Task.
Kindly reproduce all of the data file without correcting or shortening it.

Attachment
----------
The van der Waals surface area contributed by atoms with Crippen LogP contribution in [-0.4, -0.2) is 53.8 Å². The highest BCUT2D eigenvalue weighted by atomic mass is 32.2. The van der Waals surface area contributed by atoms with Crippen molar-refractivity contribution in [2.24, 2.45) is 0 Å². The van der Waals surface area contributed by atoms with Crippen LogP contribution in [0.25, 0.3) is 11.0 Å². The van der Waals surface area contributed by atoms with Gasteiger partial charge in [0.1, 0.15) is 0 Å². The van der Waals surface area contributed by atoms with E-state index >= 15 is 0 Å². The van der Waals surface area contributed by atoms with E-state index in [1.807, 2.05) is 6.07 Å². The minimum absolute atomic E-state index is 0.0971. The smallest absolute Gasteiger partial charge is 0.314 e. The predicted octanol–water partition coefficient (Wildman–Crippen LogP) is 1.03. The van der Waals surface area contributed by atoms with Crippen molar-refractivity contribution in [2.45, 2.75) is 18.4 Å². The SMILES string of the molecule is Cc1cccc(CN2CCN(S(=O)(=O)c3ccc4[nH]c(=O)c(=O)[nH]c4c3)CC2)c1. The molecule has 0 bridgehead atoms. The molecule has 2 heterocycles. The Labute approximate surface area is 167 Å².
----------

The van der Waals surface area contributed by atoms with Crippen LogP contribution in [-0.4, -0.2) is 53.8 Å². The highest BCUT2D eigenvalue weighted by atomic mass is 32.2. The van der Waals surface area contributed by atoms with Crippen molar-refractivity contribution in [2.24, 2.45) is 0 Å². The van der Waals surface area contributed by atoms with Crippen LogP contribution in [0.25, 0.3) is 11.0 Å². The van der Waals surface area contributed by atoms with Gasteiger partial charge in [0.1, 0.15) is 0 Å². The van der Waals surface area contributed by atoms with E-state index >= 15 is 0 Å². The van der Waals surface area contributed by atoms with E-state index in [1.807, 2.05) is 6.07 Å². The minimum absolute atomic E-state index is 0.0971. The smallest absolute Gasteiger partial charge is 0.314 e. The predicted octanol–water partition coefficient (Wildman–Crippen LogP) is 1.03. The van der Waals surface area contributed by atoms with Crippen molar-refractivity contribution in [2.45, 2.75) is 18.4 Å². The SMILES string of the molecule is Cc1cccc(CN2CCN(S(=O)(=O)c3ccc4[nH]c(=O)c(=O)[nH]c4c3)CC2)c1. The molecule has 0 bridgehead atoms. The molecule has 2 heterocycles. The Labute approximate surface area is 167 Å².